Friday 2 September 2011

Modelling Is Everything

I’m often asked, “What is the best way to learn about building high-performance systems”? There are many perfectly valid answers to this question but there is one thing that stands out for me above everything else, and that is modelling. Modelling what you need to implement is the most important and effective step in the process. I’d go further and say this principle applies to any development and the rest is just typing :-)

Domain Driven Design (DDD) advocates modelling the domain and expressing this model in code as fundamental to the successful delivery and ongoing maintenance of software. I wholeheartedly agree with this. How often do we see code that is an approximation of the problem domain? Code that exhibits behaviour which approximates to what is required via inappropriate abstractions and mappings which just about cope. Those mappings between what is in the code and the real domain are only contained in the developers’ heads and this is just not good enough.

When requiring high-performance, code for parts of the system often have to model what is happening with the CPU, memory, storage sub-systems, or network sub-systems. When we have imperfect abstractions on top of these domains, performance can be very adversely affected. The goal of my “Mechanical Sympathy” blog is to peek at what is under the hood so we can improve our abstractions.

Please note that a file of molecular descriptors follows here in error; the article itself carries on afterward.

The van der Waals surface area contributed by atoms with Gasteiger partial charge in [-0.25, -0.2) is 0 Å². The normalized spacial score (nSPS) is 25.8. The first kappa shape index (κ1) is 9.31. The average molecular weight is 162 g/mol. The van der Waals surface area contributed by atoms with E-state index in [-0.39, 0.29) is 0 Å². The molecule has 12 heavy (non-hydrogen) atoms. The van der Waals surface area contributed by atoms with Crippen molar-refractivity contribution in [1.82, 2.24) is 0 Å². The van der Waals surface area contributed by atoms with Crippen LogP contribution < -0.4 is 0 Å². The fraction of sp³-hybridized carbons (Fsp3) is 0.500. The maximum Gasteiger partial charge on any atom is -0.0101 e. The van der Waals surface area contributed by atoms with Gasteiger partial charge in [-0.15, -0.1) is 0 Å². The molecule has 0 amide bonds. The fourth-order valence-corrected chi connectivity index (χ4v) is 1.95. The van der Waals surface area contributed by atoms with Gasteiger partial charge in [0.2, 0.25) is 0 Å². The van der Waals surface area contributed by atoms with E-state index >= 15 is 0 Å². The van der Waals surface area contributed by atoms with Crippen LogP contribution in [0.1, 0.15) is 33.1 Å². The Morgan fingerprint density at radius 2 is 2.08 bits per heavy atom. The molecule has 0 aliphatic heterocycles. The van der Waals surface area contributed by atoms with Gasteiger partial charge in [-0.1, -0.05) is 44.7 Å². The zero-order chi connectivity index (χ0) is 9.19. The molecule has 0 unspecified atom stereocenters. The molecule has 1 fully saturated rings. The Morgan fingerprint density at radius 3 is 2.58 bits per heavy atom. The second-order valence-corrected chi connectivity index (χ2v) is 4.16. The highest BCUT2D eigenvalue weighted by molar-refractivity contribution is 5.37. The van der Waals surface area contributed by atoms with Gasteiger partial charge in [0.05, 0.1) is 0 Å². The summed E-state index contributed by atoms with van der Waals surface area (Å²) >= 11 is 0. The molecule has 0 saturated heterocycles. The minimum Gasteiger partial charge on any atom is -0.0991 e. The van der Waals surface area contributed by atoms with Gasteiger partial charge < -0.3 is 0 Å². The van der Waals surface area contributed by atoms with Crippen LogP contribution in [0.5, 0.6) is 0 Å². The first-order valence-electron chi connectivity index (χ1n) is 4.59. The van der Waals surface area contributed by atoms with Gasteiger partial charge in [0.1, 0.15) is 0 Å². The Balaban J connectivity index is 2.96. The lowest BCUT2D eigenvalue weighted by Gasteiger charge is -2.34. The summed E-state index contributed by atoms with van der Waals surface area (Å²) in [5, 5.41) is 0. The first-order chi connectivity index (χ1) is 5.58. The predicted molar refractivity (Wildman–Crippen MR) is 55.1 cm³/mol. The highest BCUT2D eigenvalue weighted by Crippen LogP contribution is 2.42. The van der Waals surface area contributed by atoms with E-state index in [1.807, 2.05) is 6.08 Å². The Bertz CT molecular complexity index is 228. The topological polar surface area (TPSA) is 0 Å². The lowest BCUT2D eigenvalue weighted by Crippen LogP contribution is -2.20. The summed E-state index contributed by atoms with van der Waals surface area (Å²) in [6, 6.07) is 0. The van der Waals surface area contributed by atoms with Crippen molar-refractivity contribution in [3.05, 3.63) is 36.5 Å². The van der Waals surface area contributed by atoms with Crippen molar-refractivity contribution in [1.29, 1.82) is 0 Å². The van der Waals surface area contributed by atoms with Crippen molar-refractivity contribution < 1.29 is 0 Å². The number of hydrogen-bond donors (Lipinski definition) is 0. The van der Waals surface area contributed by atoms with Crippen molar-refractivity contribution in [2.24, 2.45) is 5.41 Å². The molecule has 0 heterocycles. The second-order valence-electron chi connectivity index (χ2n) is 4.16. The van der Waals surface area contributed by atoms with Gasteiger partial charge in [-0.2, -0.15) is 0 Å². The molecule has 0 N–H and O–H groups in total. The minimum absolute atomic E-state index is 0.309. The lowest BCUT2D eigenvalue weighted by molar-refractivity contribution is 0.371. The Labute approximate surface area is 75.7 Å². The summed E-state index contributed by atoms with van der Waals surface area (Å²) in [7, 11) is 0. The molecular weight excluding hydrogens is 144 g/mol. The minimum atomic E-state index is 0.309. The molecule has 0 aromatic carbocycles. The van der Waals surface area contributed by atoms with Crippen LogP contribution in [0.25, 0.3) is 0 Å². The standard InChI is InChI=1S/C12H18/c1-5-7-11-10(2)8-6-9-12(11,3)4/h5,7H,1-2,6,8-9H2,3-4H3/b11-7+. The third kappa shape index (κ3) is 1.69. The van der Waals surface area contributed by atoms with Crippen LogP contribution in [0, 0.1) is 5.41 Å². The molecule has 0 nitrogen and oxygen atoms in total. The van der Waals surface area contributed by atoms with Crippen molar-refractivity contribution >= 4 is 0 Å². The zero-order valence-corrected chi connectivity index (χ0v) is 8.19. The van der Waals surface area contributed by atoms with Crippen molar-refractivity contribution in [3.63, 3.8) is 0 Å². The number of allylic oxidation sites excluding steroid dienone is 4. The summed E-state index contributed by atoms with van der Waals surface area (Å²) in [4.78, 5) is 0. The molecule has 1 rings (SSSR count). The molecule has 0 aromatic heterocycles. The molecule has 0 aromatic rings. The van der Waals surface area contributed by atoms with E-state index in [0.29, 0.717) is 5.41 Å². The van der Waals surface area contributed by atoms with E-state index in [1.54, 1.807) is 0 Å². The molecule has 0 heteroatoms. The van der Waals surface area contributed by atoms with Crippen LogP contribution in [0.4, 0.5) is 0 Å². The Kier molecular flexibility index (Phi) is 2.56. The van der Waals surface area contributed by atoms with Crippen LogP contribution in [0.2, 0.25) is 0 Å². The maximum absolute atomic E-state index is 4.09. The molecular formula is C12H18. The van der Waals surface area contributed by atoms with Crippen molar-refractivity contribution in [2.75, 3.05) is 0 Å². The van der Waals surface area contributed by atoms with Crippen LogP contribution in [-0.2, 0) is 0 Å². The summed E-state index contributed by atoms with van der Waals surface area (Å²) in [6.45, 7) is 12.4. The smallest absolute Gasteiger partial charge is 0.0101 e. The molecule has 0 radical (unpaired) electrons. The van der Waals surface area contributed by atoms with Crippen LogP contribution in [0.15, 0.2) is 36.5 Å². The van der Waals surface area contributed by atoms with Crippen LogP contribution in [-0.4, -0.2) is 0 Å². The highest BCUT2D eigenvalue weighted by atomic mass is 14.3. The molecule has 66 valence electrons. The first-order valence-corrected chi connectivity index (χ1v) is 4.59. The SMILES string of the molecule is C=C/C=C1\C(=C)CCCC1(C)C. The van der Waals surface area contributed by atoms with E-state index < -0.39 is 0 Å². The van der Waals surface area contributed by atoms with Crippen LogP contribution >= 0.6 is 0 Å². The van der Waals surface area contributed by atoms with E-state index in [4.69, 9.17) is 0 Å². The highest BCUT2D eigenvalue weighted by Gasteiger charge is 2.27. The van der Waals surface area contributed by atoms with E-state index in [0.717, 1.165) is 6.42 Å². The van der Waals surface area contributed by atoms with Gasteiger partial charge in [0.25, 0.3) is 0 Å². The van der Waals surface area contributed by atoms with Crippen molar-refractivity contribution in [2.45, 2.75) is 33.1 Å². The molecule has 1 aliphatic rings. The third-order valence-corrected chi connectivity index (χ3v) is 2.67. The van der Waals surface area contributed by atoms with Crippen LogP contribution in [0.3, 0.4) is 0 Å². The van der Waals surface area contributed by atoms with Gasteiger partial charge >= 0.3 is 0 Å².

What is a Model?

A model does not need to be the result of a 3-year exercise producing UML. It can be, and often is best as, people communicating via various means including speech, drawings, illustrations, metaphors, analogies, etc, to build a mental model for shared understanding. If an accurate and distilled understanding can be reached then this model can be turned into code with great results.

Infrastructure Domain Models

If developers writing a concurrent framework do not have a good model of how a typical cache sub-system works, i.e. it uses message passing to exchange cache lines, then the framework is unlikely to perform well or be correct. If their code drives the cache sub-system with mechanical sympathy and understanding, it is less likely to have bugs and more likely to perform well.

It is much easier to predict performance from a sound model when coming from an understanding of the infrastructure for the underlying platform and its published abilities. For example, if you know how many packets per second a network sub-system can handle, and the size of its transfer unit, then it is easy to extrapolate expected bandwidth. With this model based understanding we can test our code for expectations with confidence.